Every time I check the mail, I am reminded about how great it is to be in America. Seems funny, but getting your mail, usually on time, in that little box at the end of your driveway seems like a very American thing.
I was watching a news story on television some time ago, and an immigrant from a third-world country expressed how special she felt as a new American because she received her mail without even thinking about it. We take these things for granted.
How about dialing 911? Not everyone in the world can do it. In about two seconds, we can dial this universal number and get emergency assistance. We don’t have to worry about paying for it or even giving the operator a good reason. Help is on the way. That too feels American.
In America, we get these perks by birth. It would be un-American to ask for help and not get it when you need it. The thought of it seems pretty silly, but our privileges as citizens of this great country come in big and small ways.
Public schools? They are for everyone, and they are in every community. Television sets? Rich and poor have them, and most of us own more than one. Free wifi? Now we’re talking. Before you know it, internet access will be available in every remote corner of the country, not just in a McDonald’s.
These “free” things come to us through our privilege of circumstance. Our parents and grandparents made decisions for which we benefit from today.
I remembered this in a dramatic during a visit to Ellis Island over a year ago. As the ferry drew closer to Lady Liberty, I too felt the power of the symbolism of freedom. I ran my fingers across a long wall that was engraved with endless names of immigrants. An Italian-American friend of mine was looking for his great-grandparents hoping to find the mention of a couple who decided that America was the new home for an old-world family.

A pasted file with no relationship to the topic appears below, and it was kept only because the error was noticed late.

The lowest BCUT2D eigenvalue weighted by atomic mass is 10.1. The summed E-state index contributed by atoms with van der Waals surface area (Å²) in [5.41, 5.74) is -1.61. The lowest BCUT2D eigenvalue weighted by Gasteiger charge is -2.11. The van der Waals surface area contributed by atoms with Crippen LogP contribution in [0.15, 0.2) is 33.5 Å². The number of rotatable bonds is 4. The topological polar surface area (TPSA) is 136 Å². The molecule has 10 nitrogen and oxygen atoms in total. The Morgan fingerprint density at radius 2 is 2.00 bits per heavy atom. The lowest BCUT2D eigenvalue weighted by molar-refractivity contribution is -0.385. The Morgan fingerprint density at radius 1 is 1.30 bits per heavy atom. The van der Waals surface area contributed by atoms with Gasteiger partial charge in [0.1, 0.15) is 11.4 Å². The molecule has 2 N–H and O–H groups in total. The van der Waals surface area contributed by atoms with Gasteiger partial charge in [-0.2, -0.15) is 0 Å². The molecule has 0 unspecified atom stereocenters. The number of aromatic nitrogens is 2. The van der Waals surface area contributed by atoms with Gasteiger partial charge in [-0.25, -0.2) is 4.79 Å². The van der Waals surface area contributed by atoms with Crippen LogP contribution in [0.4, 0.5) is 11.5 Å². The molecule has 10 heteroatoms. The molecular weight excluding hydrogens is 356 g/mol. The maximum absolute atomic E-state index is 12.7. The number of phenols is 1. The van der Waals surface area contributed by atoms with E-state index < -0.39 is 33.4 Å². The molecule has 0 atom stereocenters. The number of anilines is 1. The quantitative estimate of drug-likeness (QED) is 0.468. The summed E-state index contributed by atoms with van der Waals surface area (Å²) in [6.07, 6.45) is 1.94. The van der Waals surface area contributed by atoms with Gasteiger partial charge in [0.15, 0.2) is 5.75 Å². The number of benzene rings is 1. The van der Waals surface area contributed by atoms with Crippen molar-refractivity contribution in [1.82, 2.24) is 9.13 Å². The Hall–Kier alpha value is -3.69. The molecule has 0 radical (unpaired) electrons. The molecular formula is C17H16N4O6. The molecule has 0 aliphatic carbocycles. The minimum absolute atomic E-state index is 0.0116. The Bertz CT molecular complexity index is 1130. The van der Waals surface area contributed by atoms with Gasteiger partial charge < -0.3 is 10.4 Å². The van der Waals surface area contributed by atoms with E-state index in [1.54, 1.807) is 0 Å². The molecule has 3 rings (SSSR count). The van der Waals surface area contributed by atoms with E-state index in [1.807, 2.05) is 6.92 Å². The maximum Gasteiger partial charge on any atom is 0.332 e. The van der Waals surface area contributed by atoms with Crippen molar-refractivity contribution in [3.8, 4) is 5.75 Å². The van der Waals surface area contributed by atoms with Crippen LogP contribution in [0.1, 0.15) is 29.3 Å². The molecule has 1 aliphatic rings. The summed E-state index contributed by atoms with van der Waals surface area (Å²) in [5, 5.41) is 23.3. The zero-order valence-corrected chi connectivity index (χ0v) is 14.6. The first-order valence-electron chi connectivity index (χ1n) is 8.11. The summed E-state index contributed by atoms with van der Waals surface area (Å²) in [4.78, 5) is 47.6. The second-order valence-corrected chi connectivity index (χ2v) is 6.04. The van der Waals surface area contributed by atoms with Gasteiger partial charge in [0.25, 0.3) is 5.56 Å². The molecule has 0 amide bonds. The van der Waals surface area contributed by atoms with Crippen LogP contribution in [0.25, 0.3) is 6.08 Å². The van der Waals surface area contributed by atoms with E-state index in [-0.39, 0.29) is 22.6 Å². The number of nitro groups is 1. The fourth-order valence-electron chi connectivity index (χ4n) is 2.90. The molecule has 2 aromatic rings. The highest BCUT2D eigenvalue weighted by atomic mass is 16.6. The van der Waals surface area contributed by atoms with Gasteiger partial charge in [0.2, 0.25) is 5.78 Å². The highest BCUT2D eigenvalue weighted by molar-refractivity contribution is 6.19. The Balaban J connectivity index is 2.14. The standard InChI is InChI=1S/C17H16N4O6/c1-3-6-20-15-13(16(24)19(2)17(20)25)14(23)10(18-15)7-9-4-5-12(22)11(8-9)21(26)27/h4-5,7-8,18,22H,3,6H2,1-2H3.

The names listed felt foreign, but like a lot of the rest of America, what is once strange soon becomes familiar. I know this because as the years pass by, we become more accepting. We learn to appreciate differences.
The traditions and cultures that are created in faraway places somehow come together in a celebration of what it is to be American — different and yet as one.
America really is something. And you know what else feels American? Summertime. It’s just around the corner. Hot dogs, fishing, barbecues, family vacations — they are all American. And if we want everyone in the world to be like America, we should welcome them to America.
Everyone should get to dial 911 without hesitation. We should all, without worry, get to drop mail in those funny blue things on street corners. That too is American. I love this country because it’s all these things and I want these things to be for everyone.
Thinking of these peculiar privileges reminds me of a few other characteristics that are very American: sharing with others, helping those in need, caring for the sick, and feeding the hungry.
I hope we don’t forget that these too are what should be an essential part of the American experience.